“Who in this Warbler’s Cursed world are you?” Beddigan held up his paws in a plaintive gesture, trying to keep his face calm despite his annoyance.
“I could ask you the same thing.” he replied mildly. The mouse frowned deeply,
“I live here, which is more than I can say for you. Who do you think you are, wandering onto someone else’s property?” A pang of fear rushed through him.
“You… live here? This is your property?” he questioned, his mind racing. He hadn’t any way to get news of his home since mama had died, but he had assumed Clottie had taken over the family land and gardens. Where is she, if not here? he wondered as the mouse started picking up his sticks.
“As good as mine.” the mouse grunted. Beddigan knelt and picked up a few sticks and handed them to him.
“I’m looking for someone who used to live here. Clottie Mouze. Have you any idea where she could be?” he asked, hoping this stranger knew of his sister’s whereabouts, and would be kind enough to tell him. The mouse snorted, gesturing with his chin behind Beddigan,
“I reckon she be right behind you, friend.” Beddigan whirled around, eyes falling on his sister. Fully grown, though shorter than him by a foot, her dusky grey fur, like his own though a couple of shades darker like his mother, and piercing green eyes that shone like emerald stones, revealed her to be his baby sister. Her mouth hung open as her eyes searched his face for what her heart knew was true and the basket had been carrying, piled high with vegetables, hung precariously from one paw.
“Beddigan?” she whispered. Beddigan’s face lit up as he closed the gap between them in a couple strides of his long legs, gathering her against him in a tight hug. She dropped the basket of vegetables and hung onto him in a fierce hug of her own.
“Watch what you’re doing, girl!” griped the other mouse, rushing to gather the vegetables that had spilled from her basket. Beddigan let go of Clottie, capturing her face in his paws a moment,
“Annalose and Ardra, it is good to see you, sister!” he said with a grin before letting her face go. She wore a look of bewilderment.
“How…” she whispered, then took a moment to collect herself. “No. Scratch that. We can deal with the how later. For now, it is good to see you too, Beddigan,” she said with a soft smile. Her adult face reminded him so much of his mother that he felt a sorrowful tug at his heart.
“Aren’t you going to introduce me? I swear, the manners on you, girl.” Beddigan glared at the mouse, and Clottie rolled her eyes.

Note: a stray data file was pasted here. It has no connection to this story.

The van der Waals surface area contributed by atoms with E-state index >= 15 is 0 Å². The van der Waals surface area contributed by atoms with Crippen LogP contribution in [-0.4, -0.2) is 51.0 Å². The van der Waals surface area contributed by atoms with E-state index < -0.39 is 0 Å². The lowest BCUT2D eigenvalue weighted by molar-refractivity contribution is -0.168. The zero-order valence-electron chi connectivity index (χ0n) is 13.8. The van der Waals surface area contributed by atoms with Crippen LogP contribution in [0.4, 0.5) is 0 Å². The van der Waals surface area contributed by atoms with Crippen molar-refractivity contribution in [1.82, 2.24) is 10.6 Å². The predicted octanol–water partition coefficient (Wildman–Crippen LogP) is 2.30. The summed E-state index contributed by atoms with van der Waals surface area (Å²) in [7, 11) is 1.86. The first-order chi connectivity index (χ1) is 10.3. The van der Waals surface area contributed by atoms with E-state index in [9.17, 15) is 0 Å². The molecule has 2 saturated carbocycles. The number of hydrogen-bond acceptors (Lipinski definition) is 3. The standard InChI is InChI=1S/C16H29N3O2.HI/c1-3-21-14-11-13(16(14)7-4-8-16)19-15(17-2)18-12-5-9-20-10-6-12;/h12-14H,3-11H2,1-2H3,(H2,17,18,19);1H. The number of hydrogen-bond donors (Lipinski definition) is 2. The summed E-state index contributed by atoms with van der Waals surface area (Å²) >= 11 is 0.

“Ahh yes. Beddigan, this is Edwin. Edwin, this is my brother Beddigan.” Clottie said curtly. Edwin’s eyebrows shot up for a second and then sunk down as he narrowed his eyes at Beddigan.
“Thought your brother was dead.” the mouse grunted. Clottie shot Beddigan a curious look.
“I thought he was.” she murmured. Beddigan sighed; this was the part he wasn’t looking forward to. And now, with the addition of this newcomer that he wasn’t sure how much he could trust, he quickly explained an abridged version of the past. Clottie’s face went through a transformation from curiosity, to interest, to confusion, to anger, and finally settled on an icy expression he had never seen on her before.
“We can go into more detail this evening. Alone.” Beddigan said hastily, shooting a glance at Edwin. “I mean, we have a lot to catch up on.” Clottie nodded stiffly and turned to Edwin.
“Would you mind running the vegetables in to the village, and I will get Beddigan’s help threshing the grain and we’ll meet you?” Edwin’s eyes flashed with anger and Clottie stroked his arm, placating him. “It’s less work for you in the long run.” she murmured hurriedly, “And as soon as we get there you can leave because I’ll have his help.” Edwin nodded, shot Beddigan one last narrow look, and shoved the sticks he had gathered into Clotties arms. Once he was out of earshot, Beddigan gave his sister a critical look,
“You chose that oaf for a husband?” Clottie made a face,
“He isn’t my husband.” she said, “Yet” she added darkly, gathering the sticks from his arms and moving to place them in a wooden box by the front door of the cottage. “Come along.” she said, leading him to the weathered barn which served as a tool shed and storage facility. They gathered what they needed to thresh the grain and headed out to the golden field.